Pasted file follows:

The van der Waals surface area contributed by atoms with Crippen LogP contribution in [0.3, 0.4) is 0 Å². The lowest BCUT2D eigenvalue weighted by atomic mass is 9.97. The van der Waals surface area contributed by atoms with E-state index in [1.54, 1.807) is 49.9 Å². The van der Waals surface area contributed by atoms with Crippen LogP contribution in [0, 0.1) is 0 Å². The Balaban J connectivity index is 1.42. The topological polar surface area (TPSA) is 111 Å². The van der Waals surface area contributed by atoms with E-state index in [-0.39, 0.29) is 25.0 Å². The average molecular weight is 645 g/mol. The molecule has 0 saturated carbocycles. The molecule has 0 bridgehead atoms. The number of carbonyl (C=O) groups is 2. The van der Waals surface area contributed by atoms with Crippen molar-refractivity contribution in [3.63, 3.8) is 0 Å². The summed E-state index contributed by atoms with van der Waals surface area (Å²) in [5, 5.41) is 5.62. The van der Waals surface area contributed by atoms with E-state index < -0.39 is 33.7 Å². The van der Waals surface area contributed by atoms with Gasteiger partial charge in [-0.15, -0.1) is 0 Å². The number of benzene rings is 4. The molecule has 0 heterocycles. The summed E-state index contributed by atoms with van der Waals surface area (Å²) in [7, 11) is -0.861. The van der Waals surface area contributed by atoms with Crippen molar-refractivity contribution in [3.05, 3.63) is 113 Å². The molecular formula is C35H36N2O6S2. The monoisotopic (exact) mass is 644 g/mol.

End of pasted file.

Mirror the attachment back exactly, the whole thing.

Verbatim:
The van der Waals surface area contributed by atoms with Crippen LogP contribution in [0.3, 0.4) is 0 Å². The lowest BCUT2D eigenvalue weighted by atomic mass is 9.97. The van der Waals surface area contributed by atoms with E-state index in [1.54, 1.807) is 49.9 Å². The van der Waals surface area contributed by atoms with Crippen LogP contribution in [0, 0.1) is 0 Å². The Balaban J connectivity index is 1.42. The topological polar surface area (TPSA) is 111 Å². The van der Waals surface area contributed by atoms with E-state index in [-0.39, 0.29) is 25.0 Å². The average molecular weight is 645 g/mol. The molecule has 0 saturated carbocycles. The molecule has 0 bridgehead atoms. The number of carbonyl (C=O) groups is 2. The van der Waals surface area contributed by atoms with Crippen molar-refractivity contribution in [3.63, 3.8) is 0 Å². The summed E-state index contributed by atoms with van der Waals surface area (Å²) in [5, 5.41) is 5.62. The van der Waals surface area contributed by atoms with E-state index < -0.39 is 33.7 Å². The van der Waals surface area contributed by atoms with Gasteiger partial charge in [-0.15, -0.1) is 0 Å². The number of benzene rings is 4. The molecule has 0 heterocycles. The summed E-state index contributed by atoms with van der Waals surface area (Å²) in [7, 11) is -0.861. The van der Waals surface area contributed by atoms with Crippen molar-refractivity contribution in [3.05, 3.63) is 113 Å². The molecular formula is C35H36N2O6S2. The monoisotopic (exact) mass is 644 g/mol.